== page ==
Thank you for your feedback. If this review is inappropriate, please let us know.
Sorry, we failed to record your vote. Please try again
5 of 5 people found the following review helpful By Doctor Moss on February 26, 2012
Format: Paperback
This really wasn't what I expected. I thought "Folk Tales of Louisiana" would be just that -- tall folk tales, maybe of ghosts, the loup garou, voodoo, etc. But it's much better. It's as if you dropped a listening device into Louisiana in the 1940s and asked everyone to just start talking . . . . about anything. The result is a fascinating mixture of personal memories, stories, myths, historical accounts, and just about everything you could imagine, to give a flavor of life in the Louisiana (more New Orleans than other parts of the state) from the late 1800s to 1945.

One of the great things about the WPA Writer's Project was the opportunity it gave writers to capture the life of their time in the first person. This may be the best example I've read. It has an authentic feel to it, owing to the liberal use of direct quotes, and even the sometimes cringe-worthy capture of dialect and attitudes. We learn from first-hand sources about the celebrations, life on the street, gangs, crime, ethnic and racial divides and hierarchies, poverty, pirates, and all the rest. It's not always easy to listen to.

The writers capture what they hear faithfully, relaying what they hear with a raw directness that conveys, for the greatest part, a respect for those they hear it from. The one exception I have to mention is the chapter on "Songs" where I have to imagine a different author (there are three co-authors for the book) takes over, and the voice becomes that of an anthropologist talking about "the Negro", as well as Creole and Cajun life, looking from the outside in, instead of letting the people themselves do the talking. That the chapter stands in such stark contrast to the rest of the book speaks to the authenticity of the remainder, though.

I enjoyed the book immensely, and I learned from it.
Comment Was this review helpful to you? Yes No Sending feedback...
Thank you for your feedback. If this review is inappropriate, please let us know.
Sorry, we failed to record your vote. Please try again
4 of 4 people found the following review helpful By Texan d'Acadien on February 1, 2008
Format: Paperback
Gumbo Ya-Ya is an excellent read. Learn more about the Cajun and Creole cultures by reading the stories contained within this treasure. An excellent reference to hand down to your children.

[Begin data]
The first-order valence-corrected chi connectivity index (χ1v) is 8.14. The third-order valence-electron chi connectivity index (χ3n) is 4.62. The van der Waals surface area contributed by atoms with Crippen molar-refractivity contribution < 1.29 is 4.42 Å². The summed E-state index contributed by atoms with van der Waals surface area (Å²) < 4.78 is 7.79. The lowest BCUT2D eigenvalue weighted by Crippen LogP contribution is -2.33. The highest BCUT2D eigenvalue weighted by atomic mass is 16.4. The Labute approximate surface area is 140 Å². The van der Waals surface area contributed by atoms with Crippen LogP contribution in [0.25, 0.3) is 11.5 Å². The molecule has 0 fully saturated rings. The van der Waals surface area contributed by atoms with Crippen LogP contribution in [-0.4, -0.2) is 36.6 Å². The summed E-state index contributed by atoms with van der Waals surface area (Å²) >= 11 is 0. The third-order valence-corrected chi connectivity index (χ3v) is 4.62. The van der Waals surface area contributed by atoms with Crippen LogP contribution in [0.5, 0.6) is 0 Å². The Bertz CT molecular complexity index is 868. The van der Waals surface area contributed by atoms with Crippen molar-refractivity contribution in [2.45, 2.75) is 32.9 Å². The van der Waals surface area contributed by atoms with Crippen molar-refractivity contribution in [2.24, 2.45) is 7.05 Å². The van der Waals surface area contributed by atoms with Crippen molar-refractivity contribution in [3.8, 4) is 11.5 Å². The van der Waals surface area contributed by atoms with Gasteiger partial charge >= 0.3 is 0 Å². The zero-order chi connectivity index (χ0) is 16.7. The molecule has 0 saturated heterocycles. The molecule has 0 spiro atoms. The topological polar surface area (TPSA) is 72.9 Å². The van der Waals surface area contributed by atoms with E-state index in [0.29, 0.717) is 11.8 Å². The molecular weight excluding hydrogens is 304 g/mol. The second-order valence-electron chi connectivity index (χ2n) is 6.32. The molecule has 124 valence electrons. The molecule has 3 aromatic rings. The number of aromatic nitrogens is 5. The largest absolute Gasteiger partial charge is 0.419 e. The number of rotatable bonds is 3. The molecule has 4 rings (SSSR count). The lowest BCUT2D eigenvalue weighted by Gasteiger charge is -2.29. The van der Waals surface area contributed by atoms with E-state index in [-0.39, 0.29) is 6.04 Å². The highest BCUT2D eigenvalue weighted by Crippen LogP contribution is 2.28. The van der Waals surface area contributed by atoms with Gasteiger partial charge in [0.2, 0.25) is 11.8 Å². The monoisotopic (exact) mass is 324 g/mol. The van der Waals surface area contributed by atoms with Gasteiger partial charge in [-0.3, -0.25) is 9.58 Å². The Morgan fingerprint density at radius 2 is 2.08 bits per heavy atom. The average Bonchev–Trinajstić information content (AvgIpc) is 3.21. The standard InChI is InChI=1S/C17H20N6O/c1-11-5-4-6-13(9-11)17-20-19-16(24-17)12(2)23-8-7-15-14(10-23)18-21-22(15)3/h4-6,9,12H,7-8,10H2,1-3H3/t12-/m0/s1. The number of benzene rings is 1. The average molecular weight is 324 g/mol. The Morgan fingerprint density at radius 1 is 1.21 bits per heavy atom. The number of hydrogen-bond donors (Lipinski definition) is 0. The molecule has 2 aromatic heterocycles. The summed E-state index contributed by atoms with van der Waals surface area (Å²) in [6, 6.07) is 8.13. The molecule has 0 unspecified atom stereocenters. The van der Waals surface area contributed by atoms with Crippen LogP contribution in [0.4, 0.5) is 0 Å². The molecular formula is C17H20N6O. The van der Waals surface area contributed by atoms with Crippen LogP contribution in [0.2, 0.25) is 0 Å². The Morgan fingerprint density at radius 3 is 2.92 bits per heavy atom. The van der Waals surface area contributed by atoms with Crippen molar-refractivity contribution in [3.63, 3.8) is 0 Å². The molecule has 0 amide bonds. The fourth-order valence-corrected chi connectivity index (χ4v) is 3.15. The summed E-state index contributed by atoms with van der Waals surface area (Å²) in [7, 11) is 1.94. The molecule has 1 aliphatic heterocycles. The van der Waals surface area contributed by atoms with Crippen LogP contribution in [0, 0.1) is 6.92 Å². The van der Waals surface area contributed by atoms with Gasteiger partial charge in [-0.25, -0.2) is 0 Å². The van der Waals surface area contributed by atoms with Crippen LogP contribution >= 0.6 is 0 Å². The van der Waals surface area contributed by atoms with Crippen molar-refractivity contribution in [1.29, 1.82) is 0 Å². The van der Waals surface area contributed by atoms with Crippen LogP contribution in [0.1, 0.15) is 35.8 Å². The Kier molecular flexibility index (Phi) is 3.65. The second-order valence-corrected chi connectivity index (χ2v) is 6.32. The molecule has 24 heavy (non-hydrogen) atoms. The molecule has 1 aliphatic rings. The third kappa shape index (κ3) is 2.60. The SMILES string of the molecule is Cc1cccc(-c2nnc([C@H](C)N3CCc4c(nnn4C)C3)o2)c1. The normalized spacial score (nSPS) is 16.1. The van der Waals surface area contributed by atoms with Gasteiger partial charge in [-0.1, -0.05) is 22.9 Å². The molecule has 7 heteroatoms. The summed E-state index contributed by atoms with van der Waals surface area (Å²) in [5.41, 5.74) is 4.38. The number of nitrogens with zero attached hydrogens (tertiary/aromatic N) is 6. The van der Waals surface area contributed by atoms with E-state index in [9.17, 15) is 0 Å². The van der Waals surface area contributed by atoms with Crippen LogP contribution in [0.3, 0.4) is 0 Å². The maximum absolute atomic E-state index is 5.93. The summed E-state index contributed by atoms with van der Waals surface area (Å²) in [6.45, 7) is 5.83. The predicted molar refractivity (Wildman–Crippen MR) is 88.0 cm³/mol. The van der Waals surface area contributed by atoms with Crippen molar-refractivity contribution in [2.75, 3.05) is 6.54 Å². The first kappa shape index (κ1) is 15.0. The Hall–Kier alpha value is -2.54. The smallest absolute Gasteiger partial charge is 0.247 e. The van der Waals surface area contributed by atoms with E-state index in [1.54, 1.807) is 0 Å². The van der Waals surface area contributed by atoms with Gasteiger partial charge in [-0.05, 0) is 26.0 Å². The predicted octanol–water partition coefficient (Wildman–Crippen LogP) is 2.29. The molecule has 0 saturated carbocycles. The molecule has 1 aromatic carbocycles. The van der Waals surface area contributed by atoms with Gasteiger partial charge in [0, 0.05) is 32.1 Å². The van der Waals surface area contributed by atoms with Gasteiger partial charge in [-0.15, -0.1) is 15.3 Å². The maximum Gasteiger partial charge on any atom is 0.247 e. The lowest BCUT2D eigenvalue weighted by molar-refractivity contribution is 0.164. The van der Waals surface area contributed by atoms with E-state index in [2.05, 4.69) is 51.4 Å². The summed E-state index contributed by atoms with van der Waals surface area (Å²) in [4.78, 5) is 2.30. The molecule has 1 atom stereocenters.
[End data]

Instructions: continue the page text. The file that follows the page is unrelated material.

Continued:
Comment Was this review helpful to you? Yes No Sending feedback...
Thank you for your feedback. If this review is inappropriate, please let us know.
Sorry, we failed to record your vote. Please try again
1 of 1 people found the following review helpful By pippin on February 7, 2012
Format: Paperback Verified Purchase
I highly recommend this book to anyone interested in l;ocal folklore of New Orleans, a great city to visit, reading this book will be a joy to anyone who loves New Orleans.
Comment Was this review helpful to you? Yes No Sending feedback...
Thank you for your feedback. If this review is inappropriate, please let us know.
Sorry, we failed to record your vote. Please try again
1 of 1 people found the following review helpful By Betty Wilson on October 8, 2011
Format: Paperback
This is an old, old book read many years ago. A friend browsed through mine and hoped for a copy.I was delighted to see it still available on Amazon and able to send it to him.
Thank you,
Betty Wilson
Comment Was this review helpful to you? Yes No Sending feedback...
Thank you for your feedback. If this review is inappropriate, please let us know.
Sorry, we failed to record your vote. Please try again
1 of 1 people found the following review helpful By Amazon Customer on July 13, 2010
Format: Paperback Verified Purchase
I'm very impressed with both the product and service. The book was in pristine condition when I received it, and it arrived very quickly. The book itself - "Gumbo Ya-Ya: Folk Tales of Louisiana" - is a lot of fun! I gave the book as a birthday gift to a friend who is a Lousiana native and he has enjoyed it thoroughly.
Comment Was this review helpful to you? Yes No Sending feedback...
Thank you for your feedback. If this review is inappropriate, please let us know.
Sorry, we failed to record your vote. Please try again
2 of 3 people found the following review helpful By Lost Cajun on April 16, 2009
Format: Paperback Verified Purchase
I read this book first years ago. Fascinating Book. However, when reading the first chapter about the Black Mardi Gras one must understand that this was written many, many years ago and no longer reflects the Black Louisianian.

As for the rest of the book: Most enjoyable! If you have any interest in Louisiana folklore, you'll cherish it. I do. It's why I ordered another when mine went missing.
Comment Was this review helpful to you? Yes No Sending feedback...
Thank you for your feedback. If this review is inappropriate, please let us know.
Sorry, we failed to record your vote. Please try again
Format: Paperback Verified Purchase
A jewel of Louisiana folklore, history and language. Eye witness narratives of Zulus, Cajuns, Creoles, ghosts plus superstitions and colloquialisms.
Comment Was this review helpful to you? Yes No Sending feedback...
Thank you for your feedback. If this review is inappropriate, please let us know.
Sorry, we failed to record your vote. Please try again
Search

What Other Items Do Customers Buy After Viewing This Item?